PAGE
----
Stop the Madness
Trent Lott hit the airwaves of BET last night in yet another pathetic attempt to explain himself. It didn't work.
11:00 PM, Dec 16, 2002 • By STEPHEN F. HAYES
SOMEONE PLEASE STOP HIM. The damage from Trent Lott's offensive comments 12 days ago could hardly be clearer. His support among Senate Republicans is crumbling. Even fellow GOP leaders, his strongest backers, have begun to consider ways to oust the majority leader and allow him to save face.
But judging from his remarks on Black Entertainment Television Monday night, the first stop of his Repent with Trent tour, Lott is as clueless as ever. Lott mostly reprised his utterly unconvincing answers about the nature of his comments at Strom Thurmond's birthday party, as if the mere fact of doing so in front of a primarily black audience would make things right. Asked what he meant by "those problems" that could have been avoided by electing the segregationist Thurmond as president in 1948, Lott said, "I was talking about the problems of defense, of communism, and budget, of a government that sometimes didn't do its job." Now it may well be, as Lott's defenders suggest, that despite the rather plain meaning of the words he spoke, the majority leader was not pining for a return to the days of segregation. But if Trent Lott recalls the 1948 Dixiecrat ticket and thinks about budgets and defense, it can be said that he is the only one who does so.
Lott was asked yet again about his vote against a federal Martin Luther King holiday. And the Mississippi senator who never saw a piece of pork he couldn't support suddenly became a deficit hawk, pointing to the $300 million price tag. Right.
It's tempting to walk through each of his ridiculous answers and deconstruct them point-by-point. But that would be a waste of time. For the interview--and the extent of the damage Lott has done his party--can be summed up in his answer to one question.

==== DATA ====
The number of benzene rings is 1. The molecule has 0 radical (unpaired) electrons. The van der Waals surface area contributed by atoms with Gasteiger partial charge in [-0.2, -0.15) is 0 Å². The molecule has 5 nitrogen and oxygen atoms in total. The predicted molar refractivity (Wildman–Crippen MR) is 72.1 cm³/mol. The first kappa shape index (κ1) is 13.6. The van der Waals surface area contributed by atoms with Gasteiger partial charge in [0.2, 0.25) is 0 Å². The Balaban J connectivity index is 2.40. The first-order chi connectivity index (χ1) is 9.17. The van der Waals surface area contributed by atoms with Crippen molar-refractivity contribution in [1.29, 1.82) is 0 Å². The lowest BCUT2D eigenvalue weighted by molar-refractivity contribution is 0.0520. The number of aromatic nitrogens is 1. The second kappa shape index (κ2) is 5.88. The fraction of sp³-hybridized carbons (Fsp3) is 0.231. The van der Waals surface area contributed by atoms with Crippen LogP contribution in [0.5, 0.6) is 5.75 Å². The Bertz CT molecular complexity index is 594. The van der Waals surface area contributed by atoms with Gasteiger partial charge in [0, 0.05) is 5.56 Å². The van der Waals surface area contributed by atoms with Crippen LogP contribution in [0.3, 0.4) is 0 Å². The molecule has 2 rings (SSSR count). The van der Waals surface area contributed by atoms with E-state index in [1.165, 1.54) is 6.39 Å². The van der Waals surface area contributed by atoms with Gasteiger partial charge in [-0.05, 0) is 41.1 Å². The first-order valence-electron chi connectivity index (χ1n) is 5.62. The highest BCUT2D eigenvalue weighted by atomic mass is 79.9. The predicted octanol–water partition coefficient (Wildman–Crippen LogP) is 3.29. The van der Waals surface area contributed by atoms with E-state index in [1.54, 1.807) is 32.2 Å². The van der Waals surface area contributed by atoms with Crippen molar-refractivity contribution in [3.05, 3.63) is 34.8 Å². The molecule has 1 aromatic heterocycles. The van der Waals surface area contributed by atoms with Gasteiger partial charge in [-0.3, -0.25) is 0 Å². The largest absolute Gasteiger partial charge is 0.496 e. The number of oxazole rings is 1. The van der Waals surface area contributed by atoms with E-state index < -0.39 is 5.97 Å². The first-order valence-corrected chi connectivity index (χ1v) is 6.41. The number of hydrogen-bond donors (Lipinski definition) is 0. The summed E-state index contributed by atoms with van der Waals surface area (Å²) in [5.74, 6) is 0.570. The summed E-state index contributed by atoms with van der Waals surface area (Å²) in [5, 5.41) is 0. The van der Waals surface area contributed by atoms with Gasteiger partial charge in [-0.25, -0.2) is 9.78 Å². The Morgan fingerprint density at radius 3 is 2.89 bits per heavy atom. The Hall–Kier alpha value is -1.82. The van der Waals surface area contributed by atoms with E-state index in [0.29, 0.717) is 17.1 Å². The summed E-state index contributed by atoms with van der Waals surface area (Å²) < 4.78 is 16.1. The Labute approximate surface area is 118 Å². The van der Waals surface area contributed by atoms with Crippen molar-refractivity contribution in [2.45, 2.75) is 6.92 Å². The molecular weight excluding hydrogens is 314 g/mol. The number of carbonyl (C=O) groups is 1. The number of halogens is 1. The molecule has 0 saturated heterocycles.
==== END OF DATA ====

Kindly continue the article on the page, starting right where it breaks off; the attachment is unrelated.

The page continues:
BET host Ed Gordon asked the Senate majority leader about affirmative action. In that one moment, Lott cast aside years of principled Republican race-neutral policies to save his own ass. "I'm for that. I'm for affirmative action and I practice it," he pleaded, reiterating his painful claim of having many "good friends" who are black. "I'm an affirmative action participant."
This is nothing less than pathetic, blatant pandering. Lott would have us believe that although one week ago he was waxing nostalgic about the days of segregation, he is now in favor of racial preference programs for minorities. But there was more. Not content to embarrass just himself, Lott once again sought to make his problem the Republican party's problem. "It's not enough for me to do things differently," Lott said, when asked about the GOP Senate conference meeting scheduled for January 6. "I've got to get my colleagues to join me."
To that end, Lott said his promises are "about actions more than words. As majority leader I can move an agenda that would hopefully be helpful to African Americans and minorities of all kinds and all Americans." Lott's staff told BET that the senator is "talking with other congressional leaders about a task force for reconciliation to 'help bring America together along racial lines.'"
Republican senator Rick Santorum of Pennsylvania, one of the Senate's brightest and most articulate members, defended Lott this past weekend. He said Lott's remarks were a "wake-up call" for Republicans. He's wrong. The Republican party has long had a solid civil rights agenda. [See Alvin S. Felzenberg's piece on our site today.--Ed.] Last night's BET appearance should have been the real GOP wake-up call. As long as Trent Lott is the Senate majority leader, the GOP's civil rights agenda--and perhaps the rest of the party's agenda, too--will go nowhere.
Stephen F. Hayes is a staff writer at The Weekly Standard.